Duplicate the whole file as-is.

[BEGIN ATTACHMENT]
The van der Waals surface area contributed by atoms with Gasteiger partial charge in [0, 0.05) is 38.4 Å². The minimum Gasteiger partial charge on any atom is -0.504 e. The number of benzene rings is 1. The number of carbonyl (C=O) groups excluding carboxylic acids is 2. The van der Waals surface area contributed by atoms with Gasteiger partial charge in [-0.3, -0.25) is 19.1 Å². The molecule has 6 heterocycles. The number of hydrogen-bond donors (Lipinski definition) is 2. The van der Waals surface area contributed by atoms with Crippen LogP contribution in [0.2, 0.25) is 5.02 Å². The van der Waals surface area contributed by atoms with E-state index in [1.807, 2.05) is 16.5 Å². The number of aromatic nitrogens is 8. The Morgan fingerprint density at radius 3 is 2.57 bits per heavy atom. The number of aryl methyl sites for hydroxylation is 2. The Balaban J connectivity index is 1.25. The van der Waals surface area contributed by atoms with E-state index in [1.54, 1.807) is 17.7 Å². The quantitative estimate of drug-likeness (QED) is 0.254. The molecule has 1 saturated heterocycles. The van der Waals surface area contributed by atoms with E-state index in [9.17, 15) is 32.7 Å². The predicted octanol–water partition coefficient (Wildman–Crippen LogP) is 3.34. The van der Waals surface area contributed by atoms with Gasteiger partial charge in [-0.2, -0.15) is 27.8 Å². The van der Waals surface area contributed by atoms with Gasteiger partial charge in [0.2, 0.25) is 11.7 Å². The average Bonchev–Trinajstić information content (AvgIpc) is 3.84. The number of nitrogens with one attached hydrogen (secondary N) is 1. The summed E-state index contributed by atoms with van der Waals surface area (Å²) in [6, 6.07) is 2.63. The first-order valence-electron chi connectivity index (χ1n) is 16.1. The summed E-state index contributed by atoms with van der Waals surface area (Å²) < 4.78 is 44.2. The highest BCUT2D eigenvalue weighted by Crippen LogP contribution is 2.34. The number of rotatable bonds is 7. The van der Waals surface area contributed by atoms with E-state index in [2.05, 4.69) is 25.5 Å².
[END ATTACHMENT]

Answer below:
The van der Waals surface area contributed by atoms with Gasteiger partial charge in [0, 0.05) is 38.4 Å². The minimum Gasteiger partial charge on any atom is -0.504 e. The number of benzene rings is 1. The number of carbonyl (C=O) groups excluding carboxylic acids is 2. The van der Waals surface area contributed by atoms with Gasteiger partial charge in [-0.3, -0.25) is 19.1 Å². The molecule has 6 heterocycles. The number of hydrogen-bond donors (Lipinski definition) is 2. The van der Waals surface area contributed by atoms with Crippen LogP contribution in [0.2, 0.25) is 5.02 Å². The van der Waals surface area contributed by atoms with E-state index in [1.807, 2.05) is 16.5 Å². The number of aromatic nitrogens is 8. The Morgan fingerprint density at radius 3 is 2.57 bits per heavy atom. The number of aryl methyl sites for hydroxylation is 2. The Balaban J connectivity index is 1.25. The van der Waals surface area contributed by atoms with E-state index in [1.54, 1.807) is 17.7 Å². The quantitative estimate of drug-likeness (QED) is 0.254. The molecule has 1 saturated heterocycles. The van der Waals surface area contributed by atoms with E-state index in [9.17, 15) is 32.7 Å². The predicted octanol–water partition coefficient (Wildman–Crippen LogP) is 3.34. The van der Waals surface area contributed by atoms with Gasteiger partial charge in [-0.2, -0.15) is 27.8 Å². The van der Waals surface area contributed by atoms with Gasteiger partial charge in [0.2, 0.25) is 11.7 Å². The average Bonchev–Trinajstić information content (AvgIpc) is 3.84. The number of nitrogens with one attached hydrogen (secondary N) is 1. The summed E-state index contributed by atoms with van der Waals surface area (Å²) in [6, 6.07) is 2.63. The first-order valence-electron chi connectivity index (χ1n) is 16.1. The summed E-state index contributed by atoms with van der Waals surface area (Å²) < 4.78 is 44.2. The highest BCUT2D eigenvalue weighted by Crippen LogP contribution is 2.34. The number of rotatable bonds is 7. The van der Waals surface area contributed by atoms with E-state index in [2.05, 4.69) is 25.5 Å².